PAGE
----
One thing I'm discovering about myself as a writer of fiction is that I seem to be a short-story guy rather than a novel guy. There are lots of folks who write both, of course, and it's possible that someday I'll be one of them, but so far it's been all about the short story. I love reading stories, and I love writing them; there's something about the form that I find intensely satisfying and powerful. And I'm using the word "form" intentionally. Another thing I've discovered is that a short story is not just a mini version of a novel, that in fact they're totally different forms of writing—and that a preference for one over the other might have to do with what they say about the world.
What the novel says, I think, is that any single event is the result of many, many things. That's why you have the hundreds of pages leading up to the climax; those pages suggest the philosophy that you can only fully understand that climax and its significance if you know a whole lot about all the things that led up to it—the struggle, the background information, the character's experiences and thoughts. And indeed that philosophy holds water. Think of your favorite novel, and imagine only reading the last five percent of the book. You'd certainly feel like you were missing something.
The short story says something different—not contradictory, but different. The short story suggests that any single moment or detail, in some sense, contains everything: the characters; their problems and promise; the significance of the events; human nature, more generally; the past, the present, and the future. And this holds water, too. If any moment, any action, any consequence, any object in a character's life is the result of many, many things, then it must be true that those things are present, at least by implication, in the moment itself. They've left their fingerprints all over it. Furthermore, each moment is part of an ongoing trajectory and so also contains an idea of things to come.
Like I say, this doesn't contradict what the novel tells us; these are complementary ideas, a matter of emphasis. But I think it explains why I'm turning out to be a short-story guy. I think small things are enormous, and I always have; it's part of my personality, and it shows in my writing. The author Suzanne Greenberg once wrote this about my first collection of fiction, Between Camelots: "Each moment seems capable of changing everything." This seems to be my consistent worldview. Author Jesse Lee Kercheval had this to say about Into the Wilderness, my current collection of short fiction, which is about parenting: "One single moment, the birth of a child, changes everything." And think about that one: if that event of childbirth doesn't change everything, somebody's not paying attention.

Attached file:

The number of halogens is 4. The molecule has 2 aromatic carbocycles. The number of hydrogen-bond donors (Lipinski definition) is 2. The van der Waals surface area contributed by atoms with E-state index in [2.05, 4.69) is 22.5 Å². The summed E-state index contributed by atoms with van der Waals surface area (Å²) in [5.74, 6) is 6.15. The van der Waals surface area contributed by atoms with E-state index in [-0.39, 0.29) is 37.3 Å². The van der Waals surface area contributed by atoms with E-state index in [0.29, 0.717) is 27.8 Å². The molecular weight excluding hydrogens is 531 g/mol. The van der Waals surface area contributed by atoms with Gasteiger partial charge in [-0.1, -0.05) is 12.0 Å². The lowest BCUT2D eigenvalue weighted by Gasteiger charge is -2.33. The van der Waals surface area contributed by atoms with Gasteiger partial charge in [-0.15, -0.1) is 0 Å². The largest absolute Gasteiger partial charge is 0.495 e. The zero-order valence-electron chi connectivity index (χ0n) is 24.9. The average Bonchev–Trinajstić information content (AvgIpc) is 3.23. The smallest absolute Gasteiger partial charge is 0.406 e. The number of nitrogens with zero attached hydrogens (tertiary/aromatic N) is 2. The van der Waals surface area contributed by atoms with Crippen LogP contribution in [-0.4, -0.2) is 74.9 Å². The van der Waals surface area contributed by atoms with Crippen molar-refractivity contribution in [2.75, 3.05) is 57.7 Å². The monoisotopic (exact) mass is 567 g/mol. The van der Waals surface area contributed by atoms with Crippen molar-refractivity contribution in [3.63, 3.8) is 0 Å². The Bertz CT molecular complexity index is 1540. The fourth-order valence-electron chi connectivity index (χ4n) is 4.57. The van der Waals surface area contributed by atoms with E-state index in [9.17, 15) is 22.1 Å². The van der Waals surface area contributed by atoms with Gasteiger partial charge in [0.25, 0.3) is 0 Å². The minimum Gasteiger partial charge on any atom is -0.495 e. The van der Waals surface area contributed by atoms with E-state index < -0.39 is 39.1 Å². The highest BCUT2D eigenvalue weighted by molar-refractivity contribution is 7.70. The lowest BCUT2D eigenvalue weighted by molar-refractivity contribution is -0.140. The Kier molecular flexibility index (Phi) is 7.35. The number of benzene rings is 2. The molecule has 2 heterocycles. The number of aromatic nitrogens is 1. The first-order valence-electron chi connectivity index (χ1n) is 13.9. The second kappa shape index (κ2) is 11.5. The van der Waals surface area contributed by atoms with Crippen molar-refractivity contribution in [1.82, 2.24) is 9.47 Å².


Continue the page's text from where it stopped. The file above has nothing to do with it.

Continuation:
For me, though, this extends to more mundane moments and details, as well. My short story "Nobody Loves a Snowy Girl" was born entirely out of hearing a little girl say those few words; in "Hungry to Eat," the fact that the light bulb is burned out in the protagonist's garage says an awful lot about him; when the two characters in "Naming" have a very brief and ordinary encounter with a kid in a pet store, it sends them in a whole new direction; the protagonist of "Life Is the Fruit" understands something enormous and crucial after a tiny pause in a conversation.
What this means, of course, is that if you're going to write a short story, you have to care about the tiny things. Would your character really wear turquoise shoes? When she takes her partner's hand, how tightly does she hold it, and for how long? What exactly does the neighbor's dog's bark sound like? What does your character do with his coat when he takes it off? What words does he use to greet his parents when they arrive for a visit—and are those parents late, early, or on time? All of this matters a lot.
I know—it's a lot to think about. But I'm not talking about making countless things up, making a zillion little, arbitrary decisions. I'm talking about actually caring about the details, actually believing—as I do, and as I think the typical short-story writer does—believing that each detail contains the world. And it means showing your readers that it's true.